The Telecommunications Law Resource Center is the most comprehensive reference and news platform for communications law, covering broadcasting, cable, broadband, telephony and wireless;...
By Lydia Beyoud
Oct. 29 — Verizon “has no plans to engage in paid prioritization of Internet traffic,” the company said in response to a letter from Sen. Patrick Leahy (D-Vt.) asking it and other major Internet service providers (ISPs) to pledge not to engage in the practice.
Verizon Communications Inc. said Oct. 29 that the concept of paid prioritization, in which ISPs enter into agreement with online content companies to charge them for premium delivery service to consumers, is “a theoretical scenario.”
However, paid prioritization has proved one of the most galvanizing issues in the ongoing debate over what form of regulation the Federal Communications Commission's should rely on in its open Internet proceeding (MB Docket No. 14-28).
Verizon added that the FCC has adequate authority under Section 706 of the Telecommunications Act of 1996 to presumptively prohibit any forms of paid prioritization it deems harmful to competitors or consumers.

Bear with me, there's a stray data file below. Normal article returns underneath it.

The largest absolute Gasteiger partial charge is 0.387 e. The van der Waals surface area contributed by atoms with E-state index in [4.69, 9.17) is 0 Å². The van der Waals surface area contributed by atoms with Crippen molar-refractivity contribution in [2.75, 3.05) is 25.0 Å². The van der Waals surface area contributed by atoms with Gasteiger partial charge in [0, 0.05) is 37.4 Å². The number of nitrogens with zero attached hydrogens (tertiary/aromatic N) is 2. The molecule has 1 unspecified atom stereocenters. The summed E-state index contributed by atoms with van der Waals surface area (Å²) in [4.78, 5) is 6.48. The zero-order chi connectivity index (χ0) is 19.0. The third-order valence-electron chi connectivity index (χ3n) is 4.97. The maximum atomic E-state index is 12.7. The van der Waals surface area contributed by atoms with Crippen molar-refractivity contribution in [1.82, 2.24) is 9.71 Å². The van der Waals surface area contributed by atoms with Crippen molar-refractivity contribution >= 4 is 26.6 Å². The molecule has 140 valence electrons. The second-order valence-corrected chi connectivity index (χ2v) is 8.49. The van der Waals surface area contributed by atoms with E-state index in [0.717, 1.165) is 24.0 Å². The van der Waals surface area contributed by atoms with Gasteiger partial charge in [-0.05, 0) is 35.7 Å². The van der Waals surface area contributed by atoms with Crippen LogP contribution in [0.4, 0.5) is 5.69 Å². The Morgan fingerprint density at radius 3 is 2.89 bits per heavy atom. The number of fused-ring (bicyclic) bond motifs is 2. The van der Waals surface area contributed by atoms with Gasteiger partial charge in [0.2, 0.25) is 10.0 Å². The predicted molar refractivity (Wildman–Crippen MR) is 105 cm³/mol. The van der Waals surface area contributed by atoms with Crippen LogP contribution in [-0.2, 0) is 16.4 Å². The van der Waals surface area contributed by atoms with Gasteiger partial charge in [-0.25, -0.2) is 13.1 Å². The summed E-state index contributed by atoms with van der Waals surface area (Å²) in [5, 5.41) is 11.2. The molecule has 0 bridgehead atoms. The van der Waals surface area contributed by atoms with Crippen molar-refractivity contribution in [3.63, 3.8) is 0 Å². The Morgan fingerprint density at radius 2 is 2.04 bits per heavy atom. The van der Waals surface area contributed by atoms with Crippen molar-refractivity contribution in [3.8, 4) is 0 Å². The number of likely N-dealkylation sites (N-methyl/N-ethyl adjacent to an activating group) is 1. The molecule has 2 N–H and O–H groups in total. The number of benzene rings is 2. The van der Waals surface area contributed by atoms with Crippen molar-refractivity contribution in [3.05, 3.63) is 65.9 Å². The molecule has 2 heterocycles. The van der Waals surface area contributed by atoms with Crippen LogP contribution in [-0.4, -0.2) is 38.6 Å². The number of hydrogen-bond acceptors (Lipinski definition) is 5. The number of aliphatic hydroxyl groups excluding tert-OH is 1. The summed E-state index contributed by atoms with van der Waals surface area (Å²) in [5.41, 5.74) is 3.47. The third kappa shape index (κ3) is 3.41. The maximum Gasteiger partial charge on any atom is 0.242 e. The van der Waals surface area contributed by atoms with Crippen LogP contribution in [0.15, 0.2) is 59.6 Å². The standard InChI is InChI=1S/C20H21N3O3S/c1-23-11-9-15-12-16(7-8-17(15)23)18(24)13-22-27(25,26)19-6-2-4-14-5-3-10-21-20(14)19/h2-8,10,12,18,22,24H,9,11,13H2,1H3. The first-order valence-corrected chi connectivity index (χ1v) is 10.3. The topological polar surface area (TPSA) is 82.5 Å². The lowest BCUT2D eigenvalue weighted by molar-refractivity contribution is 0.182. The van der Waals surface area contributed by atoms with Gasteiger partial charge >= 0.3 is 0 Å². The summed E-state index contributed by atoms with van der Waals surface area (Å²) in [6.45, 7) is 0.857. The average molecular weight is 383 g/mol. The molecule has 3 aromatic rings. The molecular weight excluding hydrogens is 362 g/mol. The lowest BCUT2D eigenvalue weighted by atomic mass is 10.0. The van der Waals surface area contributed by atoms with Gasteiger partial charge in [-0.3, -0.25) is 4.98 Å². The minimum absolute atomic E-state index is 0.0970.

It also said calls for stricter Internet regulation under Title II of the 1996 Act are simple “demagoguery since no major ISP has expressed an interest in offering ‘paid prioritization' and all agree that the FCC has a valid legal path to prohibit it.” The company also said the market has found the means under current “light touch” Internet regulations to correct harmful practices by ISPs.
The FCC's current net neutrality rules would allow broadband providers to strike deals with content providers like Netflix Inc., Google Inc. or online video games to deliver their content faster to consumers.
Sen. Leahy, chairman of the Senate Judiciary Committee, sent letters to AT&T Inc., Charter Communications Inc., Comcast Corp., and Time Warner Cable Inc. the week of Oct. 20 asking them to make “concrete” commitments to oppose paid prioritization.
In the letters, Leahy said although he recognized some ISPs had already committed to a no-paid prioritization stance, he remained “gravely concerned that if such agreements are permitted, market incentives may drive” ISPs to change their positions in the future.
AT&T has suggested an alternate path for the FCC to consider in regulating paid prioritization deals.
“User-directed” prioritization arrangements don't pose the same risks as non-user-directed prioritization, AT&T said in an Oct. 24 filing. User-directed prioritization involves customers asking their ISP to prioritize specific types of content or services they want to receive by prioritized delivery in the event of network congestion. Such arrangements are already common between broadband providers and business customers, the company said.
The FCC has the authority under Section 706 to allow such arrangements while prohibiting other paid prioritization arrangements deemed harmful, without treading into Title II regulation, AT&T said.